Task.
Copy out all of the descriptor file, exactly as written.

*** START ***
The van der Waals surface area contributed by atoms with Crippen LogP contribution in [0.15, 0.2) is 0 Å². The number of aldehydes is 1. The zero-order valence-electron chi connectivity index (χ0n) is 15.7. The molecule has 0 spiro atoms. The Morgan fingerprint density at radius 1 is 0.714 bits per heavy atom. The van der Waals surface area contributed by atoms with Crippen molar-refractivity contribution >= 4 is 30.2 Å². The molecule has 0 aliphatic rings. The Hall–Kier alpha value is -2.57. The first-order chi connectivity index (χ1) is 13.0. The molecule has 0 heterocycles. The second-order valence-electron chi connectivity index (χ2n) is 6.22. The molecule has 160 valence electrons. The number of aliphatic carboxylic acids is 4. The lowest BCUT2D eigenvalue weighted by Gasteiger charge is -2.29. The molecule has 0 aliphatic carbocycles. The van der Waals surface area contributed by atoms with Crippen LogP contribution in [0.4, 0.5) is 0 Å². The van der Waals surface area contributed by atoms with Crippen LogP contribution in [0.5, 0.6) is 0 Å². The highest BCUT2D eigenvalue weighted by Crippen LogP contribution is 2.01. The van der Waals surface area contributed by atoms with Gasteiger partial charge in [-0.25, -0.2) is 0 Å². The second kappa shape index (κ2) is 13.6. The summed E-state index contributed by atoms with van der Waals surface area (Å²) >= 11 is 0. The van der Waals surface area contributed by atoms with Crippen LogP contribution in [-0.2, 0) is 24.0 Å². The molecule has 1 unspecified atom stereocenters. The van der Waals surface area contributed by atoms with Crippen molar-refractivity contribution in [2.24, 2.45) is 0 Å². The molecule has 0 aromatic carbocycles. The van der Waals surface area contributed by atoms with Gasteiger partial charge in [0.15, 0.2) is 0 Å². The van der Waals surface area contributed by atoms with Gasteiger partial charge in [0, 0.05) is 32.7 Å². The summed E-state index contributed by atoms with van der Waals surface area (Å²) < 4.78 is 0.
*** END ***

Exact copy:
The van der Waals surface area contributed by atoms with Crippen LogP contribution in [0.15, 0.2) is 0 Å². The number of aldehydes is 1. The zero-order valence-electron chi connectivity index (χ0n) is 15.7. The molecule has 0 spiro atoms. The Morgan fingerprint density at radius 1 is 0.714 bits per heavy atom. The van der Waals surface area contributed by atoms with Crippen molar-refractivity contribution >= 4 is 30.2 Å². The molecule has 0 aliphatic rings. The Hall–Kier alpha value is -2.57. The first-order chi connectivity index (χ1) is 13.0. The molecule has 0 heterocycles. The second-order valence-electron chi connectivity index (χ2n) is 6.22. The molecule has 160 valence electrons. The number of aliphatic carboxylic acids is 4. The lowest BCUT2D eigenvalue weighted by Gasteiger charge is -2.29. The molecule has 0 aliphatic carbocycles. The van der Waals surface area contributed by atoms with Crippen LogP contribution in [0.4, 0.5) is 0 Å². The van der Waals surface area contributed by atoms with Crippen LogP contribution in [0.5, 0.6) is 0 Å². The highest BCUT2D eigenvalue weighted by Crippen LogP contribution is 2.01. The van der Waals surface area contributed by atoms with Gasteiger partial charge in [-0.25, -0.2) is 0 Å². The second kappa shape index (κ2) is 13.6. The summed E-state index contributed by atoms with van der Waals surface area (Å²) >= 11 is 0. The van der Waals surface area contributed by atoms with Crippen LogP contribution in [-0.2, 0) is 24.0 Å². The molecule has 1 unspecified atom stereocenters. The van der Waals surface area contributed by atoms with Crippen molar-refractivity contribution in [2.24, 2.45) is 0 Å². The molecule has 0 aromatic carbocycles. The van der Waals surface area contributed by atoms with Gasteiger partial charge in [0.15, 0.2) is 0 Å². The van der Waals surface area contributed by atoms with Gasteiger partial charge in [0, 0.05) is 32.7 Å². The summed E-state index contributed by atoms with van der Waals surface area (Å²) < 4.78 is 0.